At The Wall Street Journal, Bob Greene writes about Norman Rockwell's famous "Freedom of Speech" painting.
If you’ve ever seen the painting, you know what I mean. The setting is a town meeting. One man, in work clothes, has risen from the audience to speak. There is nervousness, and courage, in his eyes; Rockwell makes it evident that the man is likely not accustomed to talking in public. Other citizens of the town, the men in coats and ties, are in the seats around him. Their eyes are focused upward, toward him. They are hearing him out; they are patiently letting him have his say.
His eyes, their eyes…that is the power of the painting. We, of course, have no idea what is on the man’s mind, or whether the other townspeople agree with him or adamantly oppose him. But as he talks they are listening, giving him a chance. They know that their own turn, if they want it, will come. For now, they owe him their full and polite attention.
You contemplate the tableau in “Freedom of Speech,” and the meaning of those eyes hits you. Rockwell understood: Only when we look each other in the eye can we begin to solve our problems. It is easy to eviscerate someone whose eyes yours have never met; it is easy to harangue someone, to make him feel insignificant, if you don’t have to see him. When Rockwell was distilling America’s aspirations into his Four Freedoms paintings, there was no internet, there were no social media, television sets had not yet taken over the country’s homes. He took it on faith that when men and women rose to speak, they would of necessity greet each others’ gazes.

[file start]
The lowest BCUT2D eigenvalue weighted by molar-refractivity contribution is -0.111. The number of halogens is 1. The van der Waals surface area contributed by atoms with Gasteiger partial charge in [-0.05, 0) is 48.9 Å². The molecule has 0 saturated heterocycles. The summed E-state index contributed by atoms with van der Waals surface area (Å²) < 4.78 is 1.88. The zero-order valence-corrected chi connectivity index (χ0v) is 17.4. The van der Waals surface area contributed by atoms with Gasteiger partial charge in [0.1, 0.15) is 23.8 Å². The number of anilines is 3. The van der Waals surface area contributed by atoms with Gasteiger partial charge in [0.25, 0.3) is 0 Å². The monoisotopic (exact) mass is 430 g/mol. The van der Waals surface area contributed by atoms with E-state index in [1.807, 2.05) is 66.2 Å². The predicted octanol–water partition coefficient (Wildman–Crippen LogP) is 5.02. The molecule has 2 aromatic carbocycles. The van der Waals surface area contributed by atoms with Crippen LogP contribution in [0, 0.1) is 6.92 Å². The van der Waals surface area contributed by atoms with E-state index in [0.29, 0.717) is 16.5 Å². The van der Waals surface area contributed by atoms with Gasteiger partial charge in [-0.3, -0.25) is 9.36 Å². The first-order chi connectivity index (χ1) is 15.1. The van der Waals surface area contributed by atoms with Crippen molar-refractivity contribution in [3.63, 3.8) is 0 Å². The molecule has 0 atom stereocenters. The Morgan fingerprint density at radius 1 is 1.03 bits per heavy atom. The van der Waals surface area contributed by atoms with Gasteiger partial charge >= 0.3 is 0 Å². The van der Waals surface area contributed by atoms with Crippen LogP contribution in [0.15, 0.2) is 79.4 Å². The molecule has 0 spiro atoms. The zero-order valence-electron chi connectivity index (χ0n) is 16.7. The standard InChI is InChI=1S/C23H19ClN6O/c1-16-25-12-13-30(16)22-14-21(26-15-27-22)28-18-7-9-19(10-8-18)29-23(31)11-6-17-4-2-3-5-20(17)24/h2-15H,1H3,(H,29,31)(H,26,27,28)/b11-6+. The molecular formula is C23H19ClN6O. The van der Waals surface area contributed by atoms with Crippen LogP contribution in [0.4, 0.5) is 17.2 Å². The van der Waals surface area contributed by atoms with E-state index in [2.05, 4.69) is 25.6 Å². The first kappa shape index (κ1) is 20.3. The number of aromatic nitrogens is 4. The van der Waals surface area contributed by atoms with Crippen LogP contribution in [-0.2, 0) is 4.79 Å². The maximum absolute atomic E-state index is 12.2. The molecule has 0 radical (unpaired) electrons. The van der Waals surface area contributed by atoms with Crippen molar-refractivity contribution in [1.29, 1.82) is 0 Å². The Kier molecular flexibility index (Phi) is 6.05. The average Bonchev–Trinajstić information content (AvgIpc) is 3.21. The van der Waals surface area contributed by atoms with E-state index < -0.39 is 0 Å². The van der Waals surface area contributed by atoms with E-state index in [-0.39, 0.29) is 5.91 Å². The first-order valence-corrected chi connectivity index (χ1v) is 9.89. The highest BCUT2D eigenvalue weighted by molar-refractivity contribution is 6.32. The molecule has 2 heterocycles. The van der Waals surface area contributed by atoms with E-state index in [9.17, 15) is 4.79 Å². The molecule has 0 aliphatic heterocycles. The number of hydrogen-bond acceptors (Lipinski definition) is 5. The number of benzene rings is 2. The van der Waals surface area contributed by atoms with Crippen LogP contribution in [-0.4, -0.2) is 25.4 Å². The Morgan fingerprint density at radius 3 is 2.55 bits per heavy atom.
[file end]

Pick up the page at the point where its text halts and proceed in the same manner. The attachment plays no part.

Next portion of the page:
On the Senate floor, Marco Rubio said last week:
Turn on the news and watch these parliaments around the world where people throw chairs at each other, and punches, and ask yourself how does that make you feel about those countries? It doesn't give you a lot of confidence about those countries. Now I’m not arguing that we're anywhere near that here tonight, but we're flirting with it. We're flirting with it in this body and we are flirting with it in this country. We have become a society incapable of having debates anymore.
In this country, if you watch the big policy debates that are going on in America, no one ever stops to say, “I think you're wrong, I understand your point of view - I get it. You have some valid points, but let me tell you why I think my view is better.” I don't hear that anymore. Here’s what I hear, almost automatically, and let me be fair, from both sides of these debates. Immediately, immediately, as soon as you offer an idea, the other side jumps and says, “The reason why you say that is because you say you don't care about poor people, because you only care about rich people, because you're this, or you’re that or you’re the other.” And I'm just telling you guys, we are reaching a point in this Republic where we're not going to be able to solve the simplest of issues because everyone is putting themselves in a corner where everyone hates everybody.